Your branding needs to be reflected in every aspect of messaging on your site. This means that your design, logo and copy (aka the words on your site) need to be eye-catching and clear enough so that the user immediately understands what your offering is. You need to ensure that these key aspects of your online shop compliment each other as well as getting your key message across. 

Of course, this might not be the easiest thing to do – especially if you’re solely focused on the product and not used to crafting sales copy or designing a compelling user journey. Unless you have a background in user-focused design, SEO and/or content marketing, you might need to get some extra help here. More on that below… 

Finding customers through marketing your online shop

How to find customers for your online shop

An important one! You might have the best website in the world and a useful, beautiful and/or compelling product, but if no one can find your site you’re not going to make any sales. 

There are lots of ways that you can market your online shop and increase your likelihood of getting customers through the (virtual) door. You’ll need to pay attention to all of the following: 

Social media

Create pages on Facebook, Instagram and (if appropriate) Twitter, where you can start to build a following by posting images of your product and making sure you interact with similar brands. Social media can be one of the best ways that you can get in touch with customers, and lets them contact you easily too. Make sure you respond quickly and clearly, so they know that you’re a trustworthy site! 


Search engine optimisation (SEO) is the web strategy that determines how high you place within search engines such as Google. SEO is a constantly evolving medium, which means it can be hard to stay on top of its ever-changing nuances. The basics, though, include ensuring that the keywords that potential customers are searching for are included on your site. With the help of a professional SEO Agency you can improve your business profile within an online search engine, allowing you to be found a lot easier by customers. Essentially the higher up the list you are on pages like Google the more likely a potential consumer will click on your website. It’s important that, as you build your online shop, you pay attention to this.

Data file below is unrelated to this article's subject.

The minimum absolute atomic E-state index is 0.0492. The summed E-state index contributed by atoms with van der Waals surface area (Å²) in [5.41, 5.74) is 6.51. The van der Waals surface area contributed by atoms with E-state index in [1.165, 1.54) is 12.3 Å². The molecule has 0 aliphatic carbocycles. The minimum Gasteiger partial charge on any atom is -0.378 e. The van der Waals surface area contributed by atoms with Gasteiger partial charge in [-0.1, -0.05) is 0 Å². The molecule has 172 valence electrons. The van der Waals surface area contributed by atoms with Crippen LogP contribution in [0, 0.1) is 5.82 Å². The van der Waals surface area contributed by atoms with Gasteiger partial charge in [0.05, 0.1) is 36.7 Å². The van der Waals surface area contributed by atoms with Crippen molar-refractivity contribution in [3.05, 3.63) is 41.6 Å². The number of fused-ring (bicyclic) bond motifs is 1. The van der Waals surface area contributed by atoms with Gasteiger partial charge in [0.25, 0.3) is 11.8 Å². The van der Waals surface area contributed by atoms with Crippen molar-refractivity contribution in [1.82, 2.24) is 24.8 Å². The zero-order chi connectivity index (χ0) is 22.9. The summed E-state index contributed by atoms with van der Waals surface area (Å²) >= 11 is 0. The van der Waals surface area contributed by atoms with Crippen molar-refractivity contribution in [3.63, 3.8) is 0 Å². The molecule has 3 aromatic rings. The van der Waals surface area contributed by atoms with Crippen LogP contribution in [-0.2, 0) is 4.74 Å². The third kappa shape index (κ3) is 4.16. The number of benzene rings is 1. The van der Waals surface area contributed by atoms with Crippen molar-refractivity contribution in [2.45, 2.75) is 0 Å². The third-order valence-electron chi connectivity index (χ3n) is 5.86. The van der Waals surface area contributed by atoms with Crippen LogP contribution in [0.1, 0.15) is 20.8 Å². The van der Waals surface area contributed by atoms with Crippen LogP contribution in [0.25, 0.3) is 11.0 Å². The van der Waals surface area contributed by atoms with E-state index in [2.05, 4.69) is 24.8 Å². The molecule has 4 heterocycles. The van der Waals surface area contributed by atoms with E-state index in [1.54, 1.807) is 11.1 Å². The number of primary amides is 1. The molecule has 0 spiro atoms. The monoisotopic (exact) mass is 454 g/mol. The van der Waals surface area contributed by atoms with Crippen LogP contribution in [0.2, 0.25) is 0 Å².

You can shop around for SEO specialists on sites like Bark.com.


PR might be something to think about further down the line, but when you do have the time to consider it it can be an incredibly useful tool. Successfully built your shop and want to advise others on doing the same? Got a niche that other people might be interested in learning about? Want to talk about launching your online shop during social distancing, and how the context helped your business? Make sure your profile is uploaded on places where journalists might be looking for comments for their pieces (like Cision) and ensure you’re always available for comment in news and feature stories. If people start seeing your business’ name in the press, and journalists start linking to your site in their stories, you’re onto a winner. 

Working out shipping costs

With a clear idea of what product or products you’re going to sell, you should be able to work out the rough weight of the package or packages that you’ll need to post out when you do start making sales. Once you know this, you can list domestic and international shipping prices or your website.